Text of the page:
56 What To Do About Elder Abuse ‣ Keep in touch with older friends and gently question any signs of physical, financial, or emotional abuse that you suspect. ‣ Don’t be surprised if a friend denies abuse; remain in touch, concerned, and observant.
57 What To Do About Elder Abuse (continued) ‣ If signs persist, call your local police department. If you are uncertain, check with someone at a senior center or another friend. ‣ Share information, arrange talks by professionals in the field, and set up connections to helplines that can advise seniors on preventing and reporting abuse.
58 General Safety Tips ‣ Follow these tips at home: Use sturdy metal or solid wood doors, and install and use deadbolt locks (1 ½ inch throw or greater). Use wide-angle viewers in doors at different heights if necessary. Light up entry doors; use motion detectors or floodlights. Trim shrubbery around doors and windows and make sure the address is displayed for emergency personnel. Give an extra key to a trusted neighbor.
59 General Safety Tips (continued) ‣ At home Ask for photo identification from service, delivery or utility workers before letting them in. Ask law enforcement for a free home security survey. Consider installing an alarm.
60 General Safety Tips (continued) ‣ Out and About Go out with friends and family, not alone. Walk purposely and know where they are. Walk down the middle of the sidewalk rather than along doorways or the curb. Keep purses close to their bodies and wallets in front pants or jacket pocket. Carry only cash, credit cards, and ID that will be needed.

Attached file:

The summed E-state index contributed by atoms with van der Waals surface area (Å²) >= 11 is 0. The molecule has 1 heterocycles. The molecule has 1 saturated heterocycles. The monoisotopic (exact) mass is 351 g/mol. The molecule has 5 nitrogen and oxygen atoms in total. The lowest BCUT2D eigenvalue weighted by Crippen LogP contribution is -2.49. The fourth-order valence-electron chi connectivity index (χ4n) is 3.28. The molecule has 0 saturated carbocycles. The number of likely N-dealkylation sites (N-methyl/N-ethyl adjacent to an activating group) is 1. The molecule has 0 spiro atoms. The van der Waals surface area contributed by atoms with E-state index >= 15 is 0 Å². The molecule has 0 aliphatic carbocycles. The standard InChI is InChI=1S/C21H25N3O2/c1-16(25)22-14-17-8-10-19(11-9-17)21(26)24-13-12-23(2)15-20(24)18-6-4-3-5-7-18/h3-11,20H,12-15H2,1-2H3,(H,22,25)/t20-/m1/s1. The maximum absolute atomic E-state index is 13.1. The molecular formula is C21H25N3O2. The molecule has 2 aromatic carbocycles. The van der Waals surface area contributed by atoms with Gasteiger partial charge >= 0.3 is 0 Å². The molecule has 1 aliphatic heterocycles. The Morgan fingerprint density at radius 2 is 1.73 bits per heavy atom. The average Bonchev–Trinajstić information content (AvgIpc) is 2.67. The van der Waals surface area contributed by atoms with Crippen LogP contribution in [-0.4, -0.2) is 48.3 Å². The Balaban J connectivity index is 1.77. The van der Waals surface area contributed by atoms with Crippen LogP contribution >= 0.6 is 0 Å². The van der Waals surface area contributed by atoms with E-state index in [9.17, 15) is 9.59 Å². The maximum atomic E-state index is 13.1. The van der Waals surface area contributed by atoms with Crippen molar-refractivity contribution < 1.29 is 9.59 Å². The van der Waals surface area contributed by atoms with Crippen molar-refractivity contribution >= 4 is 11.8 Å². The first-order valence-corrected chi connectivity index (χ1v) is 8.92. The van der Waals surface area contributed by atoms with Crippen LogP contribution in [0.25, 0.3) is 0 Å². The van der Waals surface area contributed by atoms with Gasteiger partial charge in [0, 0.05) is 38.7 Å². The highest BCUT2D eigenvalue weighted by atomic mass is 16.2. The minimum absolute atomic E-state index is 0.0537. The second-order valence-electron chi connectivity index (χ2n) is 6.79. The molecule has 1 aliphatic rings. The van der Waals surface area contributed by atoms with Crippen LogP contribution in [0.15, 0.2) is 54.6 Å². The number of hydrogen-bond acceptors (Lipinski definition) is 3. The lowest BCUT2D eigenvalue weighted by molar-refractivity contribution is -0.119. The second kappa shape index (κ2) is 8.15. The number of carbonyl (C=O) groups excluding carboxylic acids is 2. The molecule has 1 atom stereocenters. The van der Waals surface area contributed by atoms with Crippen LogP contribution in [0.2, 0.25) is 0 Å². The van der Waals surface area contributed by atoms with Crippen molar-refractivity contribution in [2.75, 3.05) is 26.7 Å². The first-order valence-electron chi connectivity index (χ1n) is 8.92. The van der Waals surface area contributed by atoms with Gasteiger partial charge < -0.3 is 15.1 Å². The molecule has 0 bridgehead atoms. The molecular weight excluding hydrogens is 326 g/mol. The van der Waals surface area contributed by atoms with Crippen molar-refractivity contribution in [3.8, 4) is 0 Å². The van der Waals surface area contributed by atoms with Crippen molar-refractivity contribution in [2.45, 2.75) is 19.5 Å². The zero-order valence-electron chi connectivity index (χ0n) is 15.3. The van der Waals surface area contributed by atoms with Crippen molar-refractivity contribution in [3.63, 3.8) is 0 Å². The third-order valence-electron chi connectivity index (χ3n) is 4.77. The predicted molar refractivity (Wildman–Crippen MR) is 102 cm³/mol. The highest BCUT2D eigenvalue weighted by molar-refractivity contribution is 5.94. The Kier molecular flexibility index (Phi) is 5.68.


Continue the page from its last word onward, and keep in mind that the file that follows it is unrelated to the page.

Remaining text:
61 General Safety Tips (continued) ‣ Out and About Use busier, better-lit stops on public transit. Sit near the bus driver or with several other passengers. If someone seems to be following you, turn in the opposite direction or cross the street. If they persist, approach the nearest group of people and ask for help. If someone or something makes you feel uneasy, trust your instincts and leave.
62 General Safety Tips (continued) ‣ In the Neighborhood Know your neighbors. Report crime and suspicious activities to police. Start or strengthen a Neighborhood Watch group. Find out if their area has community policing, and get to know the officers assigned to their neighborhood.
63 Emergency Preparedness ‣ No one expects to deal with disaster, but everyone can prepare for them. Senior citizens should be ready to deal with emergencies like Earthquakes Power outages Flooding Fires Toxic spills
64 Emergency Preparedness (continued) ‣ Make sure seniors stock up on supplies for at least three days Food, water First aid kit, medicine Phone numbers of local and nonlocal relatives Personal hygiene supplies Battery-powered radio, flashlight Change of clothes, extra keys Cash, change, credit cards
65 Emergency Preparedness (continued) ‣ Checklist Post emergency phone numbers by phone. Arrange for someone to check on you. Plan ahead for transportation. Have an evacuation plan and practice it. Find the safe places in your home for each type of emergency.
66 Thank you. Sean McGee and Dusty Johnson UAF PD/CTC Law Enforcement Academy firstname.lastname@example.org@alaska.edu and email@example.com